I finally purchased some of the new high-tech boards and made-up some new traps using Sony ‘point-and-shoot’ digital cameras. These were modified by EDI, a company based in Bangkok to work with the electronic boards. The aluminum cases remained the same as the early production units as the best option for durability, and against moisture and elephants.

Tusker camera trapped at a waterhole in Huai Kha Khaeng

The first units were set-up at several mineral deposits deep in the forest of Kaeng Krachan National Park over a three-month period from October to December 2008. Animals digitally captured were tiger, elephant, gaur, sambar and muntjac. One camera had over 300 captures in one month at a mineral lick of elephant and gaur.

I then moved down to Khlong Saeng Wildlife Sanctuary in Surat Thani, southern Thailand and in the first part of 2009, began a new program setting both film and digital camera traps deep in the interior. Elephants, gaur, tapir, wild pig, sambar, muntjac, golden cat and Argus pheasant were captured.

Giraffe caught in Samburu Game Reserve in Kenya, Africa

This year in September, I made a trip to Kenya, Africa and took two camera traps with me. Due to the strict regulations about exiting the safari vehicle, it was difficult to set them up. But at one location, I was able to install one by a game trail. In four hours, a giraffe and elephant passed the camera. It showed how well these cameras can record passing wildlife, and the giraffe photograph shown in the story is the best one.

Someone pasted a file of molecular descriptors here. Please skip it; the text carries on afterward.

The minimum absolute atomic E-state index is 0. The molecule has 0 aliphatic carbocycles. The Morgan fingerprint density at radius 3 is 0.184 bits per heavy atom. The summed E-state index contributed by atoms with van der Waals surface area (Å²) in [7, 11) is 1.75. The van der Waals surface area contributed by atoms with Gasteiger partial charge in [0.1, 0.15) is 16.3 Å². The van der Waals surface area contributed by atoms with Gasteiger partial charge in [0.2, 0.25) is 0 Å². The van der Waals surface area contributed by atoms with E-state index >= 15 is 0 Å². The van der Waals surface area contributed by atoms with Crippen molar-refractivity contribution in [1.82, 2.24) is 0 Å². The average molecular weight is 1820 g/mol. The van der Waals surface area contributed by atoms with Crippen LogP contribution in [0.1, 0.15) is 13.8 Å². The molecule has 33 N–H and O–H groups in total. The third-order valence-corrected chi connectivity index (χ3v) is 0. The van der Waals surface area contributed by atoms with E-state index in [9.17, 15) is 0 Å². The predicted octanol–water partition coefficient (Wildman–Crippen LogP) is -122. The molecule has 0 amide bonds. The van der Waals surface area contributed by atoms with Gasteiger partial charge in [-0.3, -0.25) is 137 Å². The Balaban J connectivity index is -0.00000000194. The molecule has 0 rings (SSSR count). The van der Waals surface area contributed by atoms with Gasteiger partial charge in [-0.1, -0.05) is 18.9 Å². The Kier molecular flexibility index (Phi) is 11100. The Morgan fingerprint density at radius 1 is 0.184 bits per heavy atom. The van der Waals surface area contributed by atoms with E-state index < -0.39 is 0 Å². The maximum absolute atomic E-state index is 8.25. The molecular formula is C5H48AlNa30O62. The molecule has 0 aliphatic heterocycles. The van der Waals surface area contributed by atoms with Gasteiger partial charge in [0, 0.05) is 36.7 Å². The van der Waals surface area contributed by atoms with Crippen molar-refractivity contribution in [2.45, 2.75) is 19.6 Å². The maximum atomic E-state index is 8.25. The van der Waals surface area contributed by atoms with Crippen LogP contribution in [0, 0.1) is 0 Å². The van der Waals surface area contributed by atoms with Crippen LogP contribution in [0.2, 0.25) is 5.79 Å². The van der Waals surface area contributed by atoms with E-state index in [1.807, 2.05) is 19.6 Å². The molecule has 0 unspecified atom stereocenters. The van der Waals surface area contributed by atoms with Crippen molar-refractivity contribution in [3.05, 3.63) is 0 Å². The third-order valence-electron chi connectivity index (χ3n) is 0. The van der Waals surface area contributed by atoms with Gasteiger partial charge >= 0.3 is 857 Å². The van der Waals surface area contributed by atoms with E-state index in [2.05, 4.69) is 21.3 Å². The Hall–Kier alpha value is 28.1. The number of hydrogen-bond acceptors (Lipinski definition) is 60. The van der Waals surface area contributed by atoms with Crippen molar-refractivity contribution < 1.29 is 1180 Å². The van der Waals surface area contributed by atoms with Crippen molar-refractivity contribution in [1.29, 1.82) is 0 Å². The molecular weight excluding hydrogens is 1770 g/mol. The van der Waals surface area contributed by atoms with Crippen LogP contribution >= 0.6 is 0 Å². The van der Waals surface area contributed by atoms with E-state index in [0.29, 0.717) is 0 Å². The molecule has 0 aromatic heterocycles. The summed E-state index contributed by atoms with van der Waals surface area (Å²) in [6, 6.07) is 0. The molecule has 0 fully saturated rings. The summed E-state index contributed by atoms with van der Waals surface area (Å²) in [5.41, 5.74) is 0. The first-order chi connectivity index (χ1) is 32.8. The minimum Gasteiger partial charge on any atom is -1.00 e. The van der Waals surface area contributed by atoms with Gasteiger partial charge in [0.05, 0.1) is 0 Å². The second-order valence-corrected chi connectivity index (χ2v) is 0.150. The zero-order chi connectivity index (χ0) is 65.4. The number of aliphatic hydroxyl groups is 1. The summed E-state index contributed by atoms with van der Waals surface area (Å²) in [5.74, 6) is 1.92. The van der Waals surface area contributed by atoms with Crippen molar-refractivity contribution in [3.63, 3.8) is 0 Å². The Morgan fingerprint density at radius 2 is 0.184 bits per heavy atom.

LBK camera trap using Sony W7 with a ‘’ infrared board

in aluminum case with ‘Python’ locking cable

I now have more than a dozen digital camera traps using primarily ‘Sony S600 and W7’ cameras. They have been the best and most durable due to the manual features like ISO and f-stop adjustments, and compatibility with the infrared boards. Picture quality with the ‘Carl Zeiss’ lens is very good in the daytime and quite good at night.

The latest craze for camera trappers is ‘infrared capture’. The photos however are a greenish black and white, but are quite good for identification and scientific work. This system is unseen by animals and reported not to disturb them as a conventional flash.

Poachers and dog camera trapped in Sai Yok National Park

Video is another option. I now have two ‘Sony Handy Cams’ set-up with ‘Lanc’ video infrared boards that work very well. One is for daytime only and the other set to ‘night-shot’ with an infrared filter over the video light. Both work together at the same location over the course of a month between battery changes and downloads. It is just another option for those needing wildlife images, whether stills or movie.

The modern digital camera trap has allowed me to capture/recapture many rare and cryptic creatures on their own time, and in their own habitat. As wild animals continue to disappear, more protection, research and understanding are needed to save the natural world.

It is my main priority in life to educate all levels of society on what the Thai nation still has in regards to wildlife and the protected areas, and the need for proactive response to all the dangers facing Mother Nature. We must act fast to illuminate these threats to the Kingdom’s natural world so present and future generations can see, enjoy and cherish this wonderful heritage.